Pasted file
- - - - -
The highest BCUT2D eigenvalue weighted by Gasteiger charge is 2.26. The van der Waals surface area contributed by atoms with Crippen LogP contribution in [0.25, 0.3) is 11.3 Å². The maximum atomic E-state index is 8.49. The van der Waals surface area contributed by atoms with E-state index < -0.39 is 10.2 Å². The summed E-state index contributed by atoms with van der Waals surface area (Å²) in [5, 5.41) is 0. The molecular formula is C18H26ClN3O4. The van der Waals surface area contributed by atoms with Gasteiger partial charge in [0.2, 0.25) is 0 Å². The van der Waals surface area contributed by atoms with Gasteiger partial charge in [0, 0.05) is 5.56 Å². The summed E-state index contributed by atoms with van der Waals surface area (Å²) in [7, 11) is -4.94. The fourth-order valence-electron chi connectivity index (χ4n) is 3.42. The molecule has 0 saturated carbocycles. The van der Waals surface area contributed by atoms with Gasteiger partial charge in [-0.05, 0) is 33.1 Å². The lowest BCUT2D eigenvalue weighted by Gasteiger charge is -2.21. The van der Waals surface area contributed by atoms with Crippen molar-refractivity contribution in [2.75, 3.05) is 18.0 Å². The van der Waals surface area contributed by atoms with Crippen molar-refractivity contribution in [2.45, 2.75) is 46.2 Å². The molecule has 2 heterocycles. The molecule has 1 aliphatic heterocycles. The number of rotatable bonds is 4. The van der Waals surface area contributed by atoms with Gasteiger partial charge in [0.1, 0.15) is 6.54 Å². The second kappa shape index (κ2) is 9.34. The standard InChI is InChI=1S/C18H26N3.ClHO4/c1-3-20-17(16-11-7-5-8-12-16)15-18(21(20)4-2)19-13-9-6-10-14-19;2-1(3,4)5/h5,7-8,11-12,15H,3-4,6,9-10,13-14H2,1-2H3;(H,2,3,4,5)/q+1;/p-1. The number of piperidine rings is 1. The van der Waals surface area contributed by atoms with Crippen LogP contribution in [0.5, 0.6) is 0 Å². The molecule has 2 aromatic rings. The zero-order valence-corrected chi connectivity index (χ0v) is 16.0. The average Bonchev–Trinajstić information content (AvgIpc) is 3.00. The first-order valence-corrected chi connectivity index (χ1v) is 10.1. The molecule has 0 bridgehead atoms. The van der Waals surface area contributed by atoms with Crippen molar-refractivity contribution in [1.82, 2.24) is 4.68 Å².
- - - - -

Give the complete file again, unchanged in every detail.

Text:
The highest BCUT2D eigenvalue weighted by Gasteiger charge is 2.26. The van der Waals surface area contributed by atoms with Crippen LogP contribution in [0.25, 0.3) is 11.3 Å². The maximum atomic E-state index is 8.49. The van der Waals surface area contributed by atoms with E-state index < -0.39 is 10.2 Å². The summed E-state index contributed by atoms with van der Waals surface area (Å²) in [5, 5.41) is 0. The molecular formula is C18H26ClN3O4. The van der Waals surface area contributed by atoms with Gasteiger partial charge in [0.2, 0.25) is 0 Å². The van der Waals surface area contributed by atoms with Gasteiger partial charge in [0, 0.05) is 5.56 Å². The summed E-state index contributed by atoms with van der Waals surface area (Å²) in [7, 11) is -4.94. The fourth-order valence-electron chi connectivity index (χ4n) is 3.42. The molecule has 0 saturated carbocycles. The van der Waals surface area contributed by atoms with Gasteiger partial charge in [-0.05, 0) is 33.1 Å². The lowest BCUT2D eigenvalue weighted by Gasteiger charge is -2.21. The van der Waals surface area contributed by atoms with Crippen molar-refractivity contribution in [2.75, 3.05) is 18.0 Å². The van der Waals surface area contributed by atoms with Crippen molar-refractivity contribution in [2.45, 2.75) is 46.2 Å². The molecule has 2 heterocycles. The molecule has 1 aliphatic heterocycles. The number of rotatable bonds is 4. The van der Waals surface area contributed by atoms with Gasteiger partial charge in [0.1, 0.15) is 6.54 Å². The second kappa shape index (κ2) is 9.34. The standard InChI is InChI=1S/C18H26N3.ClHO4/c1-3-20-17(16-11-7-5-8-12-16)15-18(21(20)4-2)19-13-9-6-10-14-19;2-1(3,4)5/h5,7-8,11-12,15H,3-4,6,9-10,13-14H2,1-2H3;(H,2,3,4,5)/q+1;/p-1. The number of piperidine rings is 1. The van der Waals surface area contributed by atoms with Crippen LogP contribution in [0.5, 0.6) is 0 Å². The molecule has 2 aromatic rings. The zero-order valence-corrected chi connectivity index (χ0v) is 16.0. The average Bonchev–Trinajstić information content (AvgIpc) is 3.00. The first-order valence-corrected chi connectivity index (χ1v) is 10.1. The molecule has 0 bridgehead atoms. The van der Waals surface area contributed by atoms with Crippen molar-refractivity contribution in [1.82, 2.24) is 4.68 Å².